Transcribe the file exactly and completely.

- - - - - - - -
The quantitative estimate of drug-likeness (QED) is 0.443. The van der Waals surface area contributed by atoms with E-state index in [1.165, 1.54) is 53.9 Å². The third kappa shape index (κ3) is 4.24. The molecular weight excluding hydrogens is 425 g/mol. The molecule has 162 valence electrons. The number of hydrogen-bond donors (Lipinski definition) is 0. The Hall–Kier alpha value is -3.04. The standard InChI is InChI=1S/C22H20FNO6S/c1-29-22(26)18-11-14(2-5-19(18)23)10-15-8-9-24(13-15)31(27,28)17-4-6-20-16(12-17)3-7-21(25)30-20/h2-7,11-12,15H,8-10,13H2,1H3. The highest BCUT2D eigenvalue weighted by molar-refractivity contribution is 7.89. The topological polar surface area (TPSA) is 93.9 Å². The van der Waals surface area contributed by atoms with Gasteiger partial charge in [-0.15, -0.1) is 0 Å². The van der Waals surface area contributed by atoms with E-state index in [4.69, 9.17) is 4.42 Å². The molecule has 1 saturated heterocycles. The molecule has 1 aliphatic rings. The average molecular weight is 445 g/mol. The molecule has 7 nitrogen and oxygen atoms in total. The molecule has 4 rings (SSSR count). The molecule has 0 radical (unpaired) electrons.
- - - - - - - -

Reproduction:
The quantitative estimate of drug-likeness (QED) is 0.443. The van der Waals surface area contributed by atoms with E-state index in [1.165, 1.54) is 53.9 Å². The third kappa shape index (κ3) is 4.24. The molecular weight excluding hydrogens is 425 g/mol. The molecule has 162 valence electrons. The number of hydrogen-bond donors (Lipinski definition) is 0. The Hall–Kier alpha value is -3.04. The standard InChI is InChI=1S/C22H20FNO6S/c1-29-22(26)18-11-14(2-5-19(18)23)10-15-8-9-24(13-15)31(27,28)17-4-6-20-16(12-17)3-7-21(25)30-20/h2-7,11-12,15H,8-10,13H2,1H3. The highest BCUT2D eigenvalue weighted by molar-refractivity contribution is 7.89. The topological polar surface area (TPSA) is 93.9 Å². The van der Waals surface area contributed by atoms with Gasteiger partial charge in [-0.15, -0.1) is 0 Å². The van der Waals surface area contributed by atoms with E-state index in [4.69, 9.17) is 4.42 Å². The molecule has 1 saturated heterocycles. The molecule has 1 aliphatic rings. The average molecular weight is 445 g/mol. The molecule has 7 nitrogen and oxygen atoms in total. The molecule has 4 rings (SSSR count). The molecule has 0 radical (unpaired) electrons.